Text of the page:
If you didn't know that Ohio Gov. John Kasich's middle initial stands for Richard, based on the volume of changes he made in his first two years as state CEO combined with even more proposed over the final two years of his first term, you might think it stands for reform.
Elected in 2010 with just two percentage points in a low turnout election, Ohio's rambunctious chief executive officer unveiled his second biennial budget at the Riffe Center in downtown Columbus. While reporters gathered to hear the presentation, the proceedings were live streamed via the Ohio Channel.
New, bigger budget proposed
Gov. Kasich and Timothy S. Keen, Director of the Office of Budget and Management, explained an executive budget that increases spending over the last budget. Governor Kasich recommends General Revenue Funding appropriations of $30.6 billion in FY 2014 (a 10.5 percent increase over estimated FY 2013 spending) and $32.7 billion in FY 2015 (a 6.8 percent increase over FY 2014). The Governor’s recommendations for all funds total $63.7 billion in FY 2014 (a 6.1 percent increase over estimated FY 2013 spending) and $66.8 billion in FY 2015 (a 4.8 percent increase over FY 2014).
In a 29-page budget document distributed to reporters today, Gov. Kasich, 60 years of age, said it was framed against a much brighter backdrop than Ohio faced just two years ago. Coming into that biennium, he said, Ohio faced an historic $7.7 billion fiscal imbalance and a sputtering economy that landed Ohio nearly dead-last in job creation.
"As a result of our decisive action, however, we prevented Ohio’s collapse and have gotten our state back on track. Things are dramatically better today. A strong commitment to fiscal restraint put Ohio’s budgetary house in order, and in the past two years Ohio reduced non-Medicaid spending from the General Revenue Fund (GRF) by 0.5 percent.
In the narrative of the document, state staffers said additionally, state agencies have seen staff levels reduced by 8.1 percent without hindering the delivery of services to Ohioans. These and other improvements helped Ohio cut taxes by approximately $800 million by eliminating the Estate Tax and cutting income taxes.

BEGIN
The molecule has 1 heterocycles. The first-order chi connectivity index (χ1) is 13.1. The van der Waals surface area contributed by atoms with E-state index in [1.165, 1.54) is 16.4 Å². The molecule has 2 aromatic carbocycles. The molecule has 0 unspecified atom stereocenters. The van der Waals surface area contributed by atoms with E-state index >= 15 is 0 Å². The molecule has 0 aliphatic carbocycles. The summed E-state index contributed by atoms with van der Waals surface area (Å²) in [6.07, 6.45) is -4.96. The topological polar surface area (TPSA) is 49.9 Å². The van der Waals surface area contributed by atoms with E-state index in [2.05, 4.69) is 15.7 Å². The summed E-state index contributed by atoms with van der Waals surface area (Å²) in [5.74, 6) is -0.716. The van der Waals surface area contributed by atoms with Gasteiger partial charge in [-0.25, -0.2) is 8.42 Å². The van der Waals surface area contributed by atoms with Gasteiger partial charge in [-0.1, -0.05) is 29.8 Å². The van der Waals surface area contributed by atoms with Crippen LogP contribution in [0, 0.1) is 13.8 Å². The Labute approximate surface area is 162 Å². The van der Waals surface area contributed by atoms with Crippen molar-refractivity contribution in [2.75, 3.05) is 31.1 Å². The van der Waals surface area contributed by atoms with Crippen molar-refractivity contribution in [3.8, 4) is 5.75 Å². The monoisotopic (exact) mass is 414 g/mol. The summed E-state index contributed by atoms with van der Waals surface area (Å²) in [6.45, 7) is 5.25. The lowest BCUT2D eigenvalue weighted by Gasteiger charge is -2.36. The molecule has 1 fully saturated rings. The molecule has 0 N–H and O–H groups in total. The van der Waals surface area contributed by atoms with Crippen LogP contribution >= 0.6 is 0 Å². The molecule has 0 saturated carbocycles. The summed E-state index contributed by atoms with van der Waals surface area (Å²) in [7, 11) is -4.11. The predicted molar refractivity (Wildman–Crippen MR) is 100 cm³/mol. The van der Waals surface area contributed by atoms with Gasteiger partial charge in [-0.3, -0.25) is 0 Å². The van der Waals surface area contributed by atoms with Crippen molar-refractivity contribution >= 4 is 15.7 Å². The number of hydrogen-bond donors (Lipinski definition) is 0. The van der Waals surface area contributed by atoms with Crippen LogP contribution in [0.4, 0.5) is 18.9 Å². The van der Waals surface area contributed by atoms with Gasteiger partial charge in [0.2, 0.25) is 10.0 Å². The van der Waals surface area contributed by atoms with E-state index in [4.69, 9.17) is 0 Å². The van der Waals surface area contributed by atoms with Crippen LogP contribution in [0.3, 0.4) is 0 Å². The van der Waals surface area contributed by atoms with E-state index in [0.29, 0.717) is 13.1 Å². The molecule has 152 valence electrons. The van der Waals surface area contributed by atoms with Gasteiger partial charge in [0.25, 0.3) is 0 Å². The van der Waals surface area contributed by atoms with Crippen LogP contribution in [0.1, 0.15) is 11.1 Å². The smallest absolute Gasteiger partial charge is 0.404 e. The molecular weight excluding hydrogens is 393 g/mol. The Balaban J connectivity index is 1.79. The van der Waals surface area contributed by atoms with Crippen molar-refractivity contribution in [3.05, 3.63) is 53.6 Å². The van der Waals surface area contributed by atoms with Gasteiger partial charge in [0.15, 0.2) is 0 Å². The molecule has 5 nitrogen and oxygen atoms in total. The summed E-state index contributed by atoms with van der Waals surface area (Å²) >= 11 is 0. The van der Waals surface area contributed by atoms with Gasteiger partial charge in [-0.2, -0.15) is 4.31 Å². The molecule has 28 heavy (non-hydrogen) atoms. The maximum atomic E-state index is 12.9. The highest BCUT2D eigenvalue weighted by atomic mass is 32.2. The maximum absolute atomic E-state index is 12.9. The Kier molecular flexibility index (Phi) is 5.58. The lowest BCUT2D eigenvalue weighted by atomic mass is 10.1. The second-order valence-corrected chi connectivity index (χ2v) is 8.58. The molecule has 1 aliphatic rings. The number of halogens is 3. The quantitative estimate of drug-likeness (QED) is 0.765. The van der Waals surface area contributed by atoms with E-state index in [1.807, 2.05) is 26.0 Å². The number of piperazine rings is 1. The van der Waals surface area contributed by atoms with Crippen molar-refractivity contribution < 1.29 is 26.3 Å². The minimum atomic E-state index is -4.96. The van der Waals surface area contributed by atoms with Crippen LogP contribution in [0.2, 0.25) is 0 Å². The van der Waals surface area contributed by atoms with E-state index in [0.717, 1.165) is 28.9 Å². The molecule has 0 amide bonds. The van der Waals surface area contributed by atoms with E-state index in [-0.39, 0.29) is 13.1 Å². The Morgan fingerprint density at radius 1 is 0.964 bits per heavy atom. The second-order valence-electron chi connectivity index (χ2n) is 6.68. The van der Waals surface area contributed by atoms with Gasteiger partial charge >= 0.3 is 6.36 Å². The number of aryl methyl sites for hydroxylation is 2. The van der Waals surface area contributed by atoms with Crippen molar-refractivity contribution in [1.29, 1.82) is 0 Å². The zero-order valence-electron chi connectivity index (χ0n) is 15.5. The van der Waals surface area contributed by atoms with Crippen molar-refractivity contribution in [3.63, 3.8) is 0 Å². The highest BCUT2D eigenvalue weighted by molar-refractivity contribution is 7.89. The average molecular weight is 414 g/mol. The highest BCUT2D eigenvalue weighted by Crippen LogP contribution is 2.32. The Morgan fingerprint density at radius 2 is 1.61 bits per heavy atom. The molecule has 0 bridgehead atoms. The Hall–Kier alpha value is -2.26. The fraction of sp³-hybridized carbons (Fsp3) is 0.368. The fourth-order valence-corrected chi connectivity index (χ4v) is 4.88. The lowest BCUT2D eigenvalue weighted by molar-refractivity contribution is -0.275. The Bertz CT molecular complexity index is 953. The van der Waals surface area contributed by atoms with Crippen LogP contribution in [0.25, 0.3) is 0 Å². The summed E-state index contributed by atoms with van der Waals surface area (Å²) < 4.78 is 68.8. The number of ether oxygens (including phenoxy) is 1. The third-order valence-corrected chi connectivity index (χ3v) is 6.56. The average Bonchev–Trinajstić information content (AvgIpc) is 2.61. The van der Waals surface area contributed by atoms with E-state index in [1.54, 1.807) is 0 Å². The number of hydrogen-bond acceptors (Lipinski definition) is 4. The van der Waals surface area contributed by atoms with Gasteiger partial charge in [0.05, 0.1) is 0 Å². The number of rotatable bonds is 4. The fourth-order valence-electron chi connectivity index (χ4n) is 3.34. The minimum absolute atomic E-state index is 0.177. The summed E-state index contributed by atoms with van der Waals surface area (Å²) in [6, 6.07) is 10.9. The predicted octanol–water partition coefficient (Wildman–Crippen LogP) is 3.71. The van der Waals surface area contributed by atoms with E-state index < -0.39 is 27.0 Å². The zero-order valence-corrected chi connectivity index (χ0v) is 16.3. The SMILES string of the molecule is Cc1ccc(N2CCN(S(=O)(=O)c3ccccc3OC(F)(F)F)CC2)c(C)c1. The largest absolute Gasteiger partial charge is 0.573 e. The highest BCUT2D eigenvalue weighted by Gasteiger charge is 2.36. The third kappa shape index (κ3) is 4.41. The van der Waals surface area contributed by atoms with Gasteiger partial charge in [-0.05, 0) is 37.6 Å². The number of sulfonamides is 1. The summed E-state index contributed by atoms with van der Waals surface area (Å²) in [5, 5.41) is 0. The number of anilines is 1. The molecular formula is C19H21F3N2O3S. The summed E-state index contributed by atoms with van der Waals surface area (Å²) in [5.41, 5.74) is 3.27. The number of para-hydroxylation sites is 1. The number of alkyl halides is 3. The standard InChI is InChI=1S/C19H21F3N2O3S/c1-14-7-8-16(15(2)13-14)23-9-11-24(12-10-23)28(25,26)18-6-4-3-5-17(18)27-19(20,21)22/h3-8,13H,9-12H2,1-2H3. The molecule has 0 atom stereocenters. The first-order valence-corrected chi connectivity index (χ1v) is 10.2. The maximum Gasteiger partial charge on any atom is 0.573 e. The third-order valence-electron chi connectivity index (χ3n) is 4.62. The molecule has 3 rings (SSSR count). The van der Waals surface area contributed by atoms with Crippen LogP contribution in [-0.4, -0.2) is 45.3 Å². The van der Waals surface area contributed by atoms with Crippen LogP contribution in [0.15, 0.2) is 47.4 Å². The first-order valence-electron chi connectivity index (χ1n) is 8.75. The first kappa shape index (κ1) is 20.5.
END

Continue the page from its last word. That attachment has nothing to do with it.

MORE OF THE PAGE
"Now, thanks to this new, transformative direction Ohio has taken – together with the additional reforms in our state’s first-ever Mid-Biennium Budget Review – Ohio is regaining its economic competitiveness," Gov. Kasich said, adding, "We are one of the nation’s top job creators, our unemployment rate is more than a full percentage point less than the national rate and responsible budgeting has allowed us to rebuild the state’s rainy day fund."
While his goal was to be optimistic, he also had words of caution. "Together we have made significant progress to lift Ohioans and get our state back on track, but too many Ohioans are still out of work. Our taxes are still too high and present a formidable barrier to job creation. Significant improvements remain undone to the programs that care for vulnerable Ohioans. Ohio must do better," he said. "We must further restrain the cost of state government and become more efficient to serve Ohioans better and more responsibly. That is our mission with this budget and in the next biennium."
Kasich's Ohio budget highlights:
Improving Education for All Children: To best serve Ohio’s children we need a world-class education system, one that constantly increases achievement and provides high-quality opportunities for all students – regardless of where they live, their circumstances or the way they learn.